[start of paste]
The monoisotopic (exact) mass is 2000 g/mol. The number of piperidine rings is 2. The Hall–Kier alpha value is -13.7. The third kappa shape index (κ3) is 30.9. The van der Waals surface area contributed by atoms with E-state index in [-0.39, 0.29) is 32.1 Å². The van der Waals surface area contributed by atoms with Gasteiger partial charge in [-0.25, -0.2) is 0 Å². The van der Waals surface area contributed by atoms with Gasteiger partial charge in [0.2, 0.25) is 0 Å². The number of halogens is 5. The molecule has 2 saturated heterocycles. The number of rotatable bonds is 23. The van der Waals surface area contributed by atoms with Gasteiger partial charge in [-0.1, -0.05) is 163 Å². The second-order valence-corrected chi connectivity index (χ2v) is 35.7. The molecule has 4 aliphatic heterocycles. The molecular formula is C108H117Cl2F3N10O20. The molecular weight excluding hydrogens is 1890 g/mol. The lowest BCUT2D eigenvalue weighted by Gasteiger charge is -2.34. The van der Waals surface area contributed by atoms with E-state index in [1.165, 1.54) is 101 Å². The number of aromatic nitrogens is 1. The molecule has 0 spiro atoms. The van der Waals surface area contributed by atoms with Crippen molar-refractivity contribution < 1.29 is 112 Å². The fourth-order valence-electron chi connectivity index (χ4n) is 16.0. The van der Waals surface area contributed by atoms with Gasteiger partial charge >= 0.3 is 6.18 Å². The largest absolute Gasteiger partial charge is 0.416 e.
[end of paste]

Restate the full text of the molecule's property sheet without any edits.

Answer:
The monoisotopic (exact) mass is 2000 g/mol. The number of piperidine rings is 2. The Hall–Kier alpha value is -13.7. The third kappa shape index (κ3) is 30.9. The van der Waals surface area contributed by atoms with E-state index in [-0.39, 0.29) is 32.1 Å². The van der Waals surface area contributed by atoms with Gasteiger partial charge in [-0.25, -0.2) is 0 Å². The van der Waals surface area contributed by atoms with Gasteiger partial charge in [0.2, 0.25) is 0 Å². The number of halogens is 5. The molecule has 2 saturated heterocycles. The number of rotatable bonds is 23. The van der Waals surface area contributed by atoms with Gasteiger partial charge in [-0.1, -0.05) is 163 Å². The second-order valence-corrected chi connectivity index (χ2v) is 35.7. The molecule has 4 aliphatic heterocycles. The molecular formula is C108H117Cl2F3N10O20. The molecular weight excluding hydrogens is 1890 g/mol. The lowest BCUT2D eigenvalue weighted by Gasteiger charge is -2.34. The van der Waals surface area contributed by atoms with E-state index in [1.165, 1.54) is 101 Å². The number of aromatic nitrogens is 1. The molecule has 0 spiro atoms. The van der Waals surface area contributed by atoms with Crippen molar-refractivity contribution < 1.29 is 112 Å². The fourth-order valence-electron chi connectivity index (χ4n) is 16.0. The van der Waals surface area contributed by atoms with Gasteiger partial charge >= 0.3 is 6.18 Å². The largest absolute Gasteiger partial charge is 0.416 e.